With the increasingly rapid technological advancements in natural language processing (NLP) and deep learning, development of virtual assistants and chatbots has exploded this year, and new applications are being explored everyday. One area of increasing interest is the improvement of healthcare and medicine through the use of virtual assistants, from diagnosing patients and providing support between appointments, to delivering medication alerts and educational materials. Cathy Pearl is Director of User Experience at Sense.ly, where they've created a virtual assistant (VA) nurse to help patients with chronic health conditions manage their illness, bridging the gap between patients and clinicians. At the Virtual Assistant Summit in San Francisco, Cathy will share expertise on a panel to explore virtual assistants in healthcare, with a focus on how this could impact human labour and existing medical services. I spoke with her ahead of the summit to learn more.
What do you feel are the leading factors enabling recent advancements & uptake of virtual assistants?
Vast improvements in the speech recognition technology, and more acceptance that virtual assistants are mainstream, with things like Siri and Amazon Echo.
What do you feel is essential to future progress?
Making sure that in the excitement of bot platforms and virtual assistants, we do not forget about good design principles. In addition, we should focus on domain-expert virtual assistants, which are much easier to make successful.
What developments can we expect to see in virtual assistants in the next 5 years?
I think virtual assistants will begin to take over more and more low-level tasks. In addition, they'll begin to learn more about an individual's preferences and habits, so rather than ask for the same information over and over, like a form on a website, they'll remember things about you, and leverage that (in hopefully a good way!)
What do you feel are the biggest challenges for adopting virtual assistants to everyday life & industry?
Making them easy to use, and useful! There are a huge number of bots/assistants coming out right now, but many of them are too difficult to use. One of the biggest problems out there is discoverability: how does your user know what your bot can and cannot do? Nothing is more frustrating than a prompt such as "How may I help you?" when really you can only say a few things the bot or assistant will understand. Integration with appropriate apps/back-end systems. If your virtual assistant wants to help with your health, or your finances, or your fitness--if it can't talk to the other important systems in your life, it's not much good.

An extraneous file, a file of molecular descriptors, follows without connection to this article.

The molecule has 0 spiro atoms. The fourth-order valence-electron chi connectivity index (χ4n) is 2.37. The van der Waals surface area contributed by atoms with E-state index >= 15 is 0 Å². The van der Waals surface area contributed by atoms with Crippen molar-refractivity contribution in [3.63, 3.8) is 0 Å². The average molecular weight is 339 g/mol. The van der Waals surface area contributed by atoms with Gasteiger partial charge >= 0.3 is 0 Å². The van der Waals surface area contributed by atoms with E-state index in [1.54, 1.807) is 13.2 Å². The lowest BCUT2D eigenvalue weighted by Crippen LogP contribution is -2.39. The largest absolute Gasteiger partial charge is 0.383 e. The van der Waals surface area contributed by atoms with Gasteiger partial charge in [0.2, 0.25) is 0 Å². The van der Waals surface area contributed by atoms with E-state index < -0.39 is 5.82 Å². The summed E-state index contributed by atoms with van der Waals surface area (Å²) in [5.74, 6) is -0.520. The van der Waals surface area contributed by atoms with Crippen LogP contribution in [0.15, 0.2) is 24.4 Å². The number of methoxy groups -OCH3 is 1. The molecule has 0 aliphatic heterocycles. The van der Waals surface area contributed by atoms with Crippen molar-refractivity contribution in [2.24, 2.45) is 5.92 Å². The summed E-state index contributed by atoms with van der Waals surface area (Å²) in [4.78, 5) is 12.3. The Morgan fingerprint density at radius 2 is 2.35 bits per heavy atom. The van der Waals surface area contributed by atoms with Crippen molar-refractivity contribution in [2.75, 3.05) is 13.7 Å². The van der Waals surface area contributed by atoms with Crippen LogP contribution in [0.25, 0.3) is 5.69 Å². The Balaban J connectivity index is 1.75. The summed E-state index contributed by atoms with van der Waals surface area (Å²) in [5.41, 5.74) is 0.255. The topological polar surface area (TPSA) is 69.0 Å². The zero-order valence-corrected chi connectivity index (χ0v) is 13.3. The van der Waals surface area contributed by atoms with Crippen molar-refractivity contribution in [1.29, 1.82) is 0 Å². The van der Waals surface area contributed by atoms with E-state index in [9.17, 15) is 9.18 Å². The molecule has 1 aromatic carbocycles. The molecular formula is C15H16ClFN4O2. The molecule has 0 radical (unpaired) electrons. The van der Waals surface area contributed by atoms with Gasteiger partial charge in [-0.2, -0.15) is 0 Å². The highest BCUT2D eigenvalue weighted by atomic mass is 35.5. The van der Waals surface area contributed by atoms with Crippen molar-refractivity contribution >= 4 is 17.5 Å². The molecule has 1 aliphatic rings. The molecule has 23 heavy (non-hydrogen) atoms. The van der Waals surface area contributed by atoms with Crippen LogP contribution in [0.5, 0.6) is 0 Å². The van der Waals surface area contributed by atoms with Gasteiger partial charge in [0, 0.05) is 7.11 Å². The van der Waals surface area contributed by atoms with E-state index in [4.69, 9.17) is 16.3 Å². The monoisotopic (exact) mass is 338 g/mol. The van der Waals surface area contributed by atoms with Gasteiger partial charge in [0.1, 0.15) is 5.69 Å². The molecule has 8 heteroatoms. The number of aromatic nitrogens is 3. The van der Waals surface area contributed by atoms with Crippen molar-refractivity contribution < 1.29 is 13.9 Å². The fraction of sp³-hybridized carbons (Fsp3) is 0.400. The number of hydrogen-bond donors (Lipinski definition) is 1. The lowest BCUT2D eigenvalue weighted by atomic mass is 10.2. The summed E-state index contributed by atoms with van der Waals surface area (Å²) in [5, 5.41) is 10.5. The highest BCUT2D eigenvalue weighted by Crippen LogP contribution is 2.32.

We also need more off-the-shelf analytics, to understand how bots and assistants are doing after being released to the wild.
Are we ready for emotional artificial intelligence?
Yes, but we must be cautious. We already have emotional AI--people already ascribe emotions to their coffee makers, their cars, anything. Technology is emerging to detect emotions, but it's still in early stages. And worse than not detecting emotion is detecting the wrong one. In addition, even if you can detect someone's emotion, what will you do with it? Perhaps you notice someone is angry--saying "You sound angry" is not always a winning solution.
I believe people are ready for their virtual assistant to express certain emotions, when appropriate. For example, saying "I'm sorry to hear that" if the person says they have a bad day can help people feel better. It's not that we're trying to fool people--it's that people are willing to engage in these familiar ways, even with a bot.
Cathy Pearl will be speaking at the Virtual Assistant Summit in San Francisco on 26-27 January! Other speakers include Roberto Pieraccini, Director of Advanced Conversational Technologies at Jibo; Anjuli Kannan, Software Engineer at Google; Alonso Martinez, Technical Director, at Pixar; Milie Taing, Founder of Lili.ai; Jordi Torras, CEO & Founder of Inbenta; and Lionel Cordesses, Innovation Project Manager at Renault.
Book your pass and view more speakers on the event website here.